- This mREIT pays a 10% dividend yield and is the nation's largest non-bank lender.
- Misunderstood interest rate risk and business structure has kept the stock below fair value.
- Its unique strategy should help the company excel in a rising rate environment.
- A few big name hedge funds are buying up the stock and fair value is around 20% above current levels.
Investing in mortgage originators can be tricky business. Not all are the same, and there is still a rather large stain on the mortgage industry as a whole. However, for investors on the deep value side, this is usually a great time to snap up shares for relatively cheap.
PennyMac Mortgage Investment Trust (PMT) is a mortgage REIT I have been interested in for some time. This particular REIT invests in residential mortgage loans and mortgage-related assets. PennyMac is a different beast altogether. It's U.S.'s largest non-bank lender.
It basically buys up delinquent mortgages at pennies or dimes on the dollar. They then work with the homeowner to rework the payment, making its money on the spread -- what they paid for the loan and what they'll now be getting for the loan. The bank has already taken the loss and PennyMac is merely providing a solution that doesn't involve taxpayer money.
Investors are still getting a near 10% dividend yield. Granted, that's actually below some of the major mortgage REITs that yield an average of just over 10%. However, the PennyMac story has a level of growth and value to it that makes it appealing, and not just income.
The fourth quarter missed expectations, but stock continues its climb
PennyMac managed to post a fourth quarter that showed the company earning some $0.69 per share, slightly below consensus of $0.76. However, the dividend continues to rise along with the stock price. It's now paying out $0.59 per share, after upping it from the $0.57 it paid in the fourth quarter.
One of the things holding many investors back is the continued decline in mortgage originations. During the fourth quarter, the top lenders announced a 35% decrease in originations on average. Higher mortgage rates should continue pressuring originations. However, PennyMac is combating this by making higher-yielding investments.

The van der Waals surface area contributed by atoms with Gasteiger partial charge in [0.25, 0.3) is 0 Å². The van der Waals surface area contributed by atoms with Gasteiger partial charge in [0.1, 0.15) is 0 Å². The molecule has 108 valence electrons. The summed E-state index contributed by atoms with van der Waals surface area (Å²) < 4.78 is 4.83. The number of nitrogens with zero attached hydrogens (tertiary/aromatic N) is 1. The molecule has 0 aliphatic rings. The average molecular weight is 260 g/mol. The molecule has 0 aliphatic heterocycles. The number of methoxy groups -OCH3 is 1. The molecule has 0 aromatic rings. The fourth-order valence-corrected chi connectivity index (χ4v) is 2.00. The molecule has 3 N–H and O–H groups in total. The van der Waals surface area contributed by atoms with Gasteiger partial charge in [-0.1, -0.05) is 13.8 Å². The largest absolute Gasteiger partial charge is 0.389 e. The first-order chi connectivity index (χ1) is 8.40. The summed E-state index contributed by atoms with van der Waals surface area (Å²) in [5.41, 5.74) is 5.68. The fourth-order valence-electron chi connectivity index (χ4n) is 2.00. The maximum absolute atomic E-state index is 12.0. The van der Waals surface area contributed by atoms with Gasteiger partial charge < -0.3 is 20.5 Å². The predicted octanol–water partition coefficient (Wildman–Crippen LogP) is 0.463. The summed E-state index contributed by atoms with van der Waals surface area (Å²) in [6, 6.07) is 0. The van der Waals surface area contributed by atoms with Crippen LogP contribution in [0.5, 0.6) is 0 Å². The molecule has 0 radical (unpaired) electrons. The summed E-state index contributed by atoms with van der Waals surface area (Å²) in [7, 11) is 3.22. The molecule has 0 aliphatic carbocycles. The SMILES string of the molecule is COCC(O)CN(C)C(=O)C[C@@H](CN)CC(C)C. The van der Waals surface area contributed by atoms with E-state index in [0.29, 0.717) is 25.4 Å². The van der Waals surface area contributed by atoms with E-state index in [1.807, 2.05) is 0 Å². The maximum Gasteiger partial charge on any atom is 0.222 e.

Being able to find under-performing loans is a big part of PennyMac's model. It continues to do well with finding acquisitions. In the fourth quarter, the company completed a $500 million acquisition of non-performing whole loans. This month, PennyMac completed an agreement to acquire another $350 million this month. During the fourth quarter they sold off over $230 million performing loans in its distressed portfolio to free up cash for higher yielding investments.
The company plans to keep trading out performing loans for non-performing loans. This is a strategy that PennyMac has developed nicely. And with the NPL market expected to remain active for the next couple years, PennyMac should be able to continue finding worthwhile investment opportunities.
A unique business model unlike other mREITs
I believe that the multiple investment strategies that PennyMac has helps differentiate it from other mREITs, as well as insulate it from interest rate sensitivity. 4Q pre-tax earnings came in at $48.4 million for investment activities and $6.3 million for correspondent lending. For the quarter, its investment activity segment revenues were up 16% Q/Q. Distressed loans are still generating solid cash flow. For 4Q, gross cash proceeds totaled nearly $88 million.
Additionally, MSRs are quickly becoming a larger part of its strategy, as their economic value improves during times of rising interest rates. Along those lines, I note that PennyMac partnered with PFSI, investing over $130 million in excess spread servicing on $20 billion of unpaid balance during 4Q, just another step in increasing its MSR business. At the end of the year, MSR assets were up to $290 million, an 8% Q/Q increase.
For its correspondent lending segment, revenues totaled $18 million, versus $18.9 million in 3Q. As well, profits grew at an accelerated level given expense reduction. The correspondent lending business is also being driven by gains on mortgage loans acquired for sale.